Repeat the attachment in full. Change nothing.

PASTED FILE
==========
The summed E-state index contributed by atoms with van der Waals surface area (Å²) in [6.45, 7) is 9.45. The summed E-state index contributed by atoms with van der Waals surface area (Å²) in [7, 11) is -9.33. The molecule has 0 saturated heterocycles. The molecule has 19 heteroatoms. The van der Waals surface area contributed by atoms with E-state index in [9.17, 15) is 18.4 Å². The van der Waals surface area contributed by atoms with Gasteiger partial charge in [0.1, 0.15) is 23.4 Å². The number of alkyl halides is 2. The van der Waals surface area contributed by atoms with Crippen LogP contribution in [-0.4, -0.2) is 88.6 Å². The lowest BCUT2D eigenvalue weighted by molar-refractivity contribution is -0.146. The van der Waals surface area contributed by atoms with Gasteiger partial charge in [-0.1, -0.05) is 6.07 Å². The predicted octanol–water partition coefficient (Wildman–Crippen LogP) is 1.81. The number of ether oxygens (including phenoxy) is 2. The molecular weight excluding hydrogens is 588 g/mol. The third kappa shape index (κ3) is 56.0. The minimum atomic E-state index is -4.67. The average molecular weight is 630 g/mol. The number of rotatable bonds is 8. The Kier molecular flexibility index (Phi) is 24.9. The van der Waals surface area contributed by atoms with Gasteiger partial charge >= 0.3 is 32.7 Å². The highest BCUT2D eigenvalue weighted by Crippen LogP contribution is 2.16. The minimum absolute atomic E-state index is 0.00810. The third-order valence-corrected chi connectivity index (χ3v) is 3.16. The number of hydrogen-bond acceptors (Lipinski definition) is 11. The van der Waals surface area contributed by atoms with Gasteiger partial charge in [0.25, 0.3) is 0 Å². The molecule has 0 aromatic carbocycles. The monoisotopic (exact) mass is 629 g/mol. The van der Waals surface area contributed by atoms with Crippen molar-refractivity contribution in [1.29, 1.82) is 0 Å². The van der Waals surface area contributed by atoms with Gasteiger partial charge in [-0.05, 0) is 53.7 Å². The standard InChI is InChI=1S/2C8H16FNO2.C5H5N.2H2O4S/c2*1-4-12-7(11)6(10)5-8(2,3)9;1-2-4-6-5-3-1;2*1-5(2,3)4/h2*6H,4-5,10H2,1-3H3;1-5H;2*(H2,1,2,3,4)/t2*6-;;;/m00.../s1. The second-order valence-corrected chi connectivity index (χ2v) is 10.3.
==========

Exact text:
The summed E-state index contributed by atoms with van der Waals surface area (Å²) in [6.45, 7) is 9.45. The summed E-state index contributed by atoms with van der Waals surface area (Å²) in [7, 11) is -9.33. The molecule has 0 saturated heterocycles. The molecule has 19 heteroatoms. The van der Waals surface area contributed by atoms with E-state index in [9.17, 15) is 18.4 Å². The van der Waals surface area contributed by atoms with Gasteiger partial charge in [0.1, 0.15) is 23.4 Å². The number of alkyl halides is 2. The van der Waals surface area contributed by atoms with Crippen LogP contribution in [-0.4, -0.2) is 88.6 Å². The lowest BCUT2D eigenvalue weighted by molar-refractivity contribution is -0.146. The van der Waals surface area contributed by atoms with Gasteiger partial charge in [-0.1, -0.05) is 6.07 Å². The predicted octanol–water partition coefficient (Wildman–Crippen LogP) is 1.81. The number of ether oxygens (including phenoxy) is 2. The molecular weight excluding hydrogens is 588 g/mol. The third kappa shape index (κ3) is 56.0. The minimum atomic E-state index is -4.67. The average molecular weight is 630 g/mol. The number of rotatable bonds is 8. The Kier molecular flexibility index (Phi) is 24.9. The van der Waals surface area contributed by atoms with Gasteiger partial charge >= 0.3 is 32.7 Å². The highest BCUT2D eigenvalue weighted by Crippen LogP contribution is 2.16. The minimum absolute atomic E-state index is 0.00810. The third-order valence-corrected chi connectivity index (χ3v) is 3.16. The number of hydrogen-bond acceptors (Lipinski definition) is 11. The van der Waals surface area contributed by atoms with Gasteiger partial charge in [0.25, 0.3) is 0 Å². The molecule has 0 aromatic carbocycles. The monoisotopic (exact) mass is 629 g/mol. The van der Waals surface area contributed by atoms with Crippen molar-refractivity contribution in [1.29, 1.82) is 0 Å². The van der Waals surface area contributed by atoms with Gasteiger partial charge in [-0.05, 0) is 53.7 Å². The standard InChI is InChI=1S/2C8H16FNO2.C5H5N.2H2O4S/c2*1-4-12-7(11)6(10)5-8(2,3)9;1-2-4-6-5-3-1;2*1-5(2,3)4/h2*6H,4-5,10H2,1-3H3;1-5H;2*(H2,1,2,3,4)/t2*6-;;;/m00.../s1. The second-order valence-corrected chi connectivity index (χ2v) is 10.3.